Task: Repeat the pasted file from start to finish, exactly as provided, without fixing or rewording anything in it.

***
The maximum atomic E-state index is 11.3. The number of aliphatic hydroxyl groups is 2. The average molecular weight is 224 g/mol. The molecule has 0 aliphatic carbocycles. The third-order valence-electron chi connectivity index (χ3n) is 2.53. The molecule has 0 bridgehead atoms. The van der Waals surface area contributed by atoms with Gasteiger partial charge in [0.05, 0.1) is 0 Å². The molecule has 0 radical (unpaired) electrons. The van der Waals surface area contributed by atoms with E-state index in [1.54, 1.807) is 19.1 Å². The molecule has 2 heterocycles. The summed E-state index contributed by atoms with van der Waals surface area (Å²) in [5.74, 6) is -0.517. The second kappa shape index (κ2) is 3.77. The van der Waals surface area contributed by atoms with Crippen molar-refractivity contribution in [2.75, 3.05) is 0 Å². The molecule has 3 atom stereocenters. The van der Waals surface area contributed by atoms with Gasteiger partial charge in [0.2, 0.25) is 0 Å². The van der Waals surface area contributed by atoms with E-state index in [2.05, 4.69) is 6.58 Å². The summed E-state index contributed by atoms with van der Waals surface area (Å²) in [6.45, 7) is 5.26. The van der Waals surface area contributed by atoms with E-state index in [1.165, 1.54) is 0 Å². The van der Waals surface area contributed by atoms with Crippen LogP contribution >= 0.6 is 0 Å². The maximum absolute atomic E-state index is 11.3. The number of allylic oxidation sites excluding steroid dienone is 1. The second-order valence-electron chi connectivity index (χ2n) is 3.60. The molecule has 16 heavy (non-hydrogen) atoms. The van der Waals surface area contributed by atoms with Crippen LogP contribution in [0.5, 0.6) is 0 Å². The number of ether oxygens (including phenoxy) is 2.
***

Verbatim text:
The maximum atomic E-state index is 11.3. The number of aliphatic hydroxyl groups is 2. The average molecular weight is 224 g/mol. The molecule has 0 aliphatic carbocycles. The third-order valence-electron chi connectivity index (χ3n) is 2.53. The molecule has 0 bridgehead atoms. The van der Waals surface area contributed by atoms with Gasteiger partial charge in [0.05, 0.1) is 0 Å². The molecule has 0 radical (unpaired) electrons. The van der Waals surface area contributed by atoms with E-state index in [1.54, 1.807) is 19.1 Å². The molecule has 2 heterocycles. The summed E-state index contributed by atoms with van der Waals surface area (Å²) in [5.74, 6) is -0.517. The second kappa shape index (κ2) is 3.77. The van der Waals surface area contributed by atoms with Crippen molar-refractivity contribution in [2.75, 3.05) is 0 Å². The molecule has 3 atom stereocenters. The van der Waals surface area contributed by atoms with Gasteiger partial charge in [0.2, 0.25) is 0 Å². The van der Waals surface area contributed by atoms with E-state index in [2.05, 4.69) is 6.58 Å². The summed E-state index contributed by atoms with van der Waals surface area (Å²) in [6.45, 7) is 5.26. The van der Waals surface area contributed by atoms with E-state index in [1.165, 1.54) is 0 Å². The van der Waals surface area contributed by atoms with Crippen LogP contribution >= 0.6 is 0 Å². The maximum absolute atomic E-state index is 11.3. The number of allylic oxidation sites excluding steroid dienone is 1. The second-order valence-electron chi connectivity index (χ2n) is 3.60. The molecule has 16 heavy (non-hydrogen) atoms. The van der Waals surface area contributed by atoms with Crippen LogP contribution in [0.5, 0.6) is 0 Å². The number of ether oxygens (including phenoxy) is 2.